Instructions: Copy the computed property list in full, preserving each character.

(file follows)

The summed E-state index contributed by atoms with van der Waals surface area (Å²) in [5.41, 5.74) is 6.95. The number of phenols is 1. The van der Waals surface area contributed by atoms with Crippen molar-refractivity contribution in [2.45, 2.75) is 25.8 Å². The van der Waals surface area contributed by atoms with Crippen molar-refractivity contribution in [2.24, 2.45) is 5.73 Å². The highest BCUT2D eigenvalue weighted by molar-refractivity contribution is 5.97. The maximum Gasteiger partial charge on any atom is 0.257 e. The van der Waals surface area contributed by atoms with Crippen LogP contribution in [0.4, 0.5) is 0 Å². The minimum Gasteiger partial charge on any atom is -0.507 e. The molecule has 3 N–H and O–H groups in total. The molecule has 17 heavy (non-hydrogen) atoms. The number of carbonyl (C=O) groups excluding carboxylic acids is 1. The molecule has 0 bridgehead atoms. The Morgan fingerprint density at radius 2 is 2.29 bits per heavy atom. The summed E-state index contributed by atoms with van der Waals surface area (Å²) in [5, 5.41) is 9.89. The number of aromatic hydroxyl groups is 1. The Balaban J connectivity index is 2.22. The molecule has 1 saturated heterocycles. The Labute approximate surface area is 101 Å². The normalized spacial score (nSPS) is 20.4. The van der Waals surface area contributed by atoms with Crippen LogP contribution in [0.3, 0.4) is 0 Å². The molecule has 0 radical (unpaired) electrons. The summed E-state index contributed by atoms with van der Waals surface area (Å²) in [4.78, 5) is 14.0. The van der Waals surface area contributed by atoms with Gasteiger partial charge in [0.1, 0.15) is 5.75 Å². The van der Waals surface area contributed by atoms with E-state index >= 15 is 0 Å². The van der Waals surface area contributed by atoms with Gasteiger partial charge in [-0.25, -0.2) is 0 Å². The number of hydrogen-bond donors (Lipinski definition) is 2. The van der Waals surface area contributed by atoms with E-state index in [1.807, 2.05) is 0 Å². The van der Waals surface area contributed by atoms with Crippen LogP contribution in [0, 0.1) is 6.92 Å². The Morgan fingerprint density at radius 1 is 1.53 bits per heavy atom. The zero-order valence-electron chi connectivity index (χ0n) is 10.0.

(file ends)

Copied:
The summed E-state index contributed by atoms with van der Waals surface area (Å²) in [5.41, 5.74) is 6.95. The number of phenols is 1. The van der Waals surface area contributed by atoms with Crippen molar-refractivity contribution in [2.45, 2.75) is 25.8 Å². The van der Waals surface area contributed by atoms with Crippen molar-refractivity contribution in [2.24, 2.45) is 5.73 Å². The highest BCUT2D eigenvalue weighted by molar-refractivity contribution is 5.97. The maximum Gasteiger partial charge on any atom is 0.257 e. The van der Waals surface area contributed by atoms with Crippen LogP contribution in [0.4, 0.5) is 0 Å². The minimum Gasteiger partial charge on any atom is -0.507 e. The molecule has 3 N–H and O–H groups in total. The molecule has 17 heavy (non-hydrogen) atoms. The number of carbonyl (C=O) groups excluding carboxylic acids is 1. The molecule has 0 bridgehead atoms. The Morgan fingerprint density at radius 2 is 2.29 bits per heavy atom. The summed E-state index contributed by atoms with van der Waals surface area (Å²) in [5, 5.41) is 9.89. The number of aromatic hydroxyl groups is 1. The Balaban J connectivity index is 2.22. The molecule has 1 saturated heterocycles. The Labute approximate surface area is 101 Å². The normalized spacial score (nSPS) is 20.4. The van der Waals surface area contributed by atoms with Crippen LogP contribution in [0.3, 0.4) is 0 Å². The molecule has 0 radical (unpaired) electrons. The summed E-state index contributed by atoms with van der Waals surface area (Å²) in [4.78, 5) is 14.0. The van der Waals surface area contributed by atoms with Gasteiger partial charge in [0.1, 0.15) is 5.75 Å². The van der Waals surface area contributed by atoms with E-state index >= 15 is 0 Å². The van der Waals surface area contributed by atoms with Gasteiger partial charge in [-0.25, -0.2) is 0 Å². The number of hydrogen-bond donors (Lipinski definition) is 2. The van der Waals surface area contributed by atoms with E-state index in [1.807, 2.05) is 0 Å². The van der Waals surface area contributed by atoms with Crippen LogP contribution in [0, 0.1) is 6.92 Å². The Morgan fingerprint density at radius 1 is 1.53 bits per heavy atom. The zero-order valence-electron chi connectivity index (χ0n) is 10.0.